By Jessica Robinson, Editor-in-Chief
With Laurentian’s confirming the university’s athletic disciplinary procedure involving a Committee of Inquiry has not been tested in recent years, suspended Voyageurs are wondering whether or not the policy needs to be updated in order to better fit real life circumstances.
Five veterans players from the Voyageurs men’s basketball team were recently suspended for their conduct during a “rookie party,” putting their season at risk.
According to fourth-year player Joe Sykes, the players’ greatest concerns is the policy’s lack of clarity when it comes to defining terms like “hazing” and “initiation.”
Even after having read through the Student-Athlete Code of Conduct multiple times, Sykes maintains that the current disciplinary action is too harsh for what transpired.
“From my perspective and the perspective of the other individuals currently under suspension, we believe that there has been an injustice done upon us,” Sykes said.
“Ideally, we are vindicated through the [inquiry] process.”
But Chris Mercer, Laurentian’s executive director of student life, said the code takes into consideration the institution’s values, not necessarily specific events.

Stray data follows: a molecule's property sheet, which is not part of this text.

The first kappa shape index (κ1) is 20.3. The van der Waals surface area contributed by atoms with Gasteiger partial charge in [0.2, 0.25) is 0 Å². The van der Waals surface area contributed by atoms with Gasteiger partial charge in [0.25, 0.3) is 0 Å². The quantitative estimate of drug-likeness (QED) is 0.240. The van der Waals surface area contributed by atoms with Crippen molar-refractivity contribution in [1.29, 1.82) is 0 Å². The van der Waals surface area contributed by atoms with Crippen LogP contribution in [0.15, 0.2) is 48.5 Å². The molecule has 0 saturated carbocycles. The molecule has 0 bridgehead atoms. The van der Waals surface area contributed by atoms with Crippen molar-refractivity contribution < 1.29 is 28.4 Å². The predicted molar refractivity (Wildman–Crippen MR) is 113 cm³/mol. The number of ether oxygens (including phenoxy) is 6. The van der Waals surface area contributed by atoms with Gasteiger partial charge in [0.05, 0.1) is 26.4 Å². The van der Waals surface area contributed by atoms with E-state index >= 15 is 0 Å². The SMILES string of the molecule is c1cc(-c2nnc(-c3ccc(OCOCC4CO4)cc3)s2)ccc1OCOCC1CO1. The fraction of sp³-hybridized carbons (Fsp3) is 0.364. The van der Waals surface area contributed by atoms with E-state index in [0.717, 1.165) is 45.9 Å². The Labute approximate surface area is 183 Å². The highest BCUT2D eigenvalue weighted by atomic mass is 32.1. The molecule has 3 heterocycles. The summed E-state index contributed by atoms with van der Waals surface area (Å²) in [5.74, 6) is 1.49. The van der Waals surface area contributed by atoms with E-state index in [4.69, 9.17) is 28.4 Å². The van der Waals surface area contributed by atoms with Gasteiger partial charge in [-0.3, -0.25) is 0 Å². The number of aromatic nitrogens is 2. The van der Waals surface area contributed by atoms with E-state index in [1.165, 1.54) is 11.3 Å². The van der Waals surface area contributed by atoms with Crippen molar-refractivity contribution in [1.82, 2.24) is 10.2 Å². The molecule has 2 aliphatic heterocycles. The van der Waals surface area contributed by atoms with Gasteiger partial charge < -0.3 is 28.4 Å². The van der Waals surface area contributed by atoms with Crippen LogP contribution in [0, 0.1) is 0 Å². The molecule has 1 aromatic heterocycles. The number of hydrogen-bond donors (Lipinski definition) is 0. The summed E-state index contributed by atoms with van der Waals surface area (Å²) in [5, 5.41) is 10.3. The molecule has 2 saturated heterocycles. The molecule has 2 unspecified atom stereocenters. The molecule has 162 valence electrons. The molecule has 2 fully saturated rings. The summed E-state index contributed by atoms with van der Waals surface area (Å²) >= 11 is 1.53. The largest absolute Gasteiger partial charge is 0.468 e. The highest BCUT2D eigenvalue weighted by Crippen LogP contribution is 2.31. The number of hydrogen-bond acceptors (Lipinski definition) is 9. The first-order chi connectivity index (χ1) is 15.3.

“You know, you’re talking about values, you’re talking about beliefs and expectations, you’re talking about behaviours, without trying to write it in such a way where if there’s a situation you didn’t contemplate, you then don’t have a mechanism to be able to deal with it,” he said.
“But I do take your point that it’s not as clear perhaps as it could be in the Student-Athlete Code of Conduct.”
Mercer said in the wake of the Voyageurs’ suspensions, he is not opposed to revisiting the code of conduct, but he also isn’t ready to say that the policy is not performing adequately.
“I think anytime any policy is tested, it should encourage reflection as to how that policy stood up to that test,” he said.
“I think it would be a little premature to presuppose how the policy did, per say, but I absolutely share your view that any time a policy is tested, you need to be learning,” Mercer said.
“And if it needs to adapt with the world, then we need to be open to having it adapt with the world.”
“It’s about having the language change with the times,” Mercer said.